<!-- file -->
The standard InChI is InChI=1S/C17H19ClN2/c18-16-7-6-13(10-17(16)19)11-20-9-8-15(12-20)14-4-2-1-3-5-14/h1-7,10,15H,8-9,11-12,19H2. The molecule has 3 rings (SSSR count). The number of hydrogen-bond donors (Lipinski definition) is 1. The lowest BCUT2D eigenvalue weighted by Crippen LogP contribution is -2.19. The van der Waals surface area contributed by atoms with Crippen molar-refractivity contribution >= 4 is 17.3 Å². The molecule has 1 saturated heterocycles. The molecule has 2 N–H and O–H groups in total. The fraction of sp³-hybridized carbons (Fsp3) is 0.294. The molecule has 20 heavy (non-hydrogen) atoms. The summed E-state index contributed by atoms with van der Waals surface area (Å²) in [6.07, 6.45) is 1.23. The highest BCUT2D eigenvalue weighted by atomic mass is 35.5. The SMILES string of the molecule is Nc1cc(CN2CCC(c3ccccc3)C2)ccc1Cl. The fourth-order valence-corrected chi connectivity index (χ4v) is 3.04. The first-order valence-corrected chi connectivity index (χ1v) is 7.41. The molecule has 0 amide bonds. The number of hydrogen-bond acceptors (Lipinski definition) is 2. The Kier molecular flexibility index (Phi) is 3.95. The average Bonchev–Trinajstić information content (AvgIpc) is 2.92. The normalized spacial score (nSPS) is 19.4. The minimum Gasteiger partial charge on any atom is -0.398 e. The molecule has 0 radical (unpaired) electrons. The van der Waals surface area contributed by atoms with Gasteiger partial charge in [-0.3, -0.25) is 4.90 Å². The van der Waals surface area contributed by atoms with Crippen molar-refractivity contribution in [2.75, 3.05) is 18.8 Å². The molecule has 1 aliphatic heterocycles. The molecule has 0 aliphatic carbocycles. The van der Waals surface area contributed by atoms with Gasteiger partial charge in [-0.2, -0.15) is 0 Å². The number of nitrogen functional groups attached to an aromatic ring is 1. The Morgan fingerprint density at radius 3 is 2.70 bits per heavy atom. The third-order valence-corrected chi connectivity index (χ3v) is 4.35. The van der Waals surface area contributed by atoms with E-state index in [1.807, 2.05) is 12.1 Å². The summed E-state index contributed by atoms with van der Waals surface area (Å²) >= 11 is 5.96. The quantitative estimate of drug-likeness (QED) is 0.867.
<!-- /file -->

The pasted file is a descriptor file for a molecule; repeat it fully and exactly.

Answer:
The standard InChI is InChI=1S/C17H19ClN2/c18-16-7-6-13(10-17(16)19)11-20-9-8-15(12-20)14-4-2-1-3-5-14/h1-7,10,15H,8-9,11-12,19H2. The molecule has 3 rings (SSSR count). The number of hydrogen-bond donors (Lipinski definition) is 1. The lowest BCUT2D eigenvalue weighted by Crippen LogP contribution is -2.19. The van der Waals surface area contributed by atoms with Crippen molar-refractivity contribution >= 4 is 17.3 Å². The molecule has 1 saturated heterocycles. The molecule has 2 N–H and O–H groups in total. The fraction of sp³-hybridized carbons (Fsp3) is 0.294. The molecule has 20 heavy (non-hydrogen) atoms. The summed E-state index contributed by atoms with van der Waals surface area (Å²) in [6.07, 6.45) is 1.23. The highest BCUT2D eigenvalue weighted by atomic mass is 35.5. The SMILES string of the molecule is Nc1cc(CN2CCC(c3ccccc3)C2)ccc1Cl. The fourth-order valence-corrected chi connectivity index (χ4v) is 3.04. The first-order valence-corrected chi connectivity index (χ1v) is 7.41. The molecule has 0 amide bonds. The number of hydrogen-bond acceptors (Lipinski definition) is 2. The Kier molecular flexibility index (Phi) is 3.95. The average Bonchev–Trinajstić information content (AvgIpc) is 2.92. The normalized spacial score (nSPS) is 19.4. The minimum Gasteiger partial charge on any atom is -0.398 e. The molecule has 0 radical (unpaired) electrons. The van der Waals surface area contributed by atoms with Gasteiger partial charge in [-0.3, -0.25) is 4.90 Å². The van der Waals surface area contributed by atoms with Crippen molar-refractivity contribution in [2.75, 3.05) is 18.8 Å². The molecule has 1 aliphatic heterocycles. The molecule has 0 aliphatic carbocycles. The van der Waals surface area contributed by atoms with Gasteiger partial charge in [-0.2, -0.15) is 0 Å². The number of nitrogen functional groups attached to an aromatic ring is 1. The Morgan fingerprint density at radius 3 is 2.70 bits per heavy atom. The third-order valence-corrected chi connectivity index (χ3v) is 4.35. The van der Waals surface area contributed by atoms with E-state index in [1.807, 2.05) is 12.1 Å². The summed E-state index contributed by atoms with van der Waals surface area (Å²) >= 11 is 5.96. The quantitative estimate of drug-likeness (QED) is 0.867.